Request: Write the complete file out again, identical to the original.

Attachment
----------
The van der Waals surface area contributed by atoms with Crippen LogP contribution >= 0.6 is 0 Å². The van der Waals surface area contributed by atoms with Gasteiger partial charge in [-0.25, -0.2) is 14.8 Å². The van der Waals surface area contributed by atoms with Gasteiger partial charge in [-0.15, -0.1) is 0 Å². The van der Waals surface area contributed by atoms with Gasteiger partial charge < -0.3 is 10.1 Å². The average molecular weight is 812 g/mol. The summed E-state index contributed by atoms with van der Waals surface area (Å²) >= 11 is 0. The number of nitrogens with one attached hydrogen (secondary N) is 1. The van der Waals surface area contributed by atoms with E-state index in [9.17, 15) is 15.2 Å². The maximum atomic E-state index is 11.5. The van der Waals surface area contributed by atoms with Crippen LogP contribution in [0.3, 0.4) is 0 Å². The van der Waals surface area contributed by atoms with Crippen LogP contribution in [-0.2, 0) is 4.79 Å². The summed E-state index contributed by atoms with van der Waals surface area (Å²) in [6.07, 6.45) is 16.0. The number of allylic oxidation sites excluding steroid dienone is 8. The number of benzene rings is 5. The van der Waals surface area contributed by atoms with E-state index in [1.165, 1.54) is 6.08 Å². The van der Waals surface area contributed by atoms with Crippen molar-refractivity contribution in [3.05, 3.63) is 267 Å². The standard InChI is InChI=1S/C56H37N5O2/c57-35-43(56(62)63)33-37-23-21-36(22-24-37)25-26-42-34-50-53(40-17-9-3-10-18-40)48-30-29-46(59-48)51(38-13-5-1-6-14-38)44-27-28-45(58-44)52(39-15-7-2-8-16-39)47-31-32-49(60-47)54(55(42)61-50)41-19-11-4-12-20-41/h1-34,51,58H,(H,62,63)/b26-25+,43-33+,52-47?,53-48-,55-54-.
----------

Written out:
The van der Waals surface area contributed by atoms with Crippen LogP contribution >= 0.6 is 0 Å². The van der Waals surface area contributed by atoms with Gasteiger partial charge in [-0.25, -0.2) is 14.8 Å². The van der Waals surface area contributed by atoms with Gasteiger partial charge in [-0.15, -0.1) is 0 Å². The van der Waals surface area contributed by atoms with Gasteiger partial charge < -0.3 is 10.1 Å². The average molecular weight is 812 g/mol. The summed E-state index contributed by atoms with van der Waals surface area (Å²) >= 11 is 0. The number of nitrogens with one attached hydrogen (secondary N) is 1. The van der Waals surface area contributed by atoms with E-state index in [9.17, 15) is 15.2 Å². The maximum atomic E-state index is 11.5. The van der Waals surface area contributed by atoms with Crippen LogP contribution in [0.3, 0.4) is 0 Å². The van der Waals surface area contributed by atoms with Crippen LogP contribution in [-0.2, 0) is 4.79 Å². The summed E-state index contributed by atoms with van der Waals surface area (Å²) in [6.07, 6.45) is 16.0. The number of allylic oxidation sites excluding steroid dienone is 8. The number of benzene rings is 5. The van der Waals surface area contributed by atoms with E-state index in [1.165, 1.54) is 6.08 Å². The van der Waals surface area contributed by atoms with Crippen molar-refractivity contribution in [3.05, 3.63) is 267 Å². The standard InChI is InChI=1S/C56H37N5O2/c57-35-43(56(62)63)33-37-23-21-36(22-24-37)25-26-42-34-50-53(40-17-9-3-10-18-40)48-30-29-46(59-48)51(38-13-5-1-6-14-38)44-27-28-45(58-44)52(39-15-7-2-8-16-39)47-31-32-49(60-47)54(55(42)61-50)41-19-11-4-12-20-41/h1-34,51,58H,(H,62,63)/b26-25+,43-33+,52-47?,53-48-,55-54-.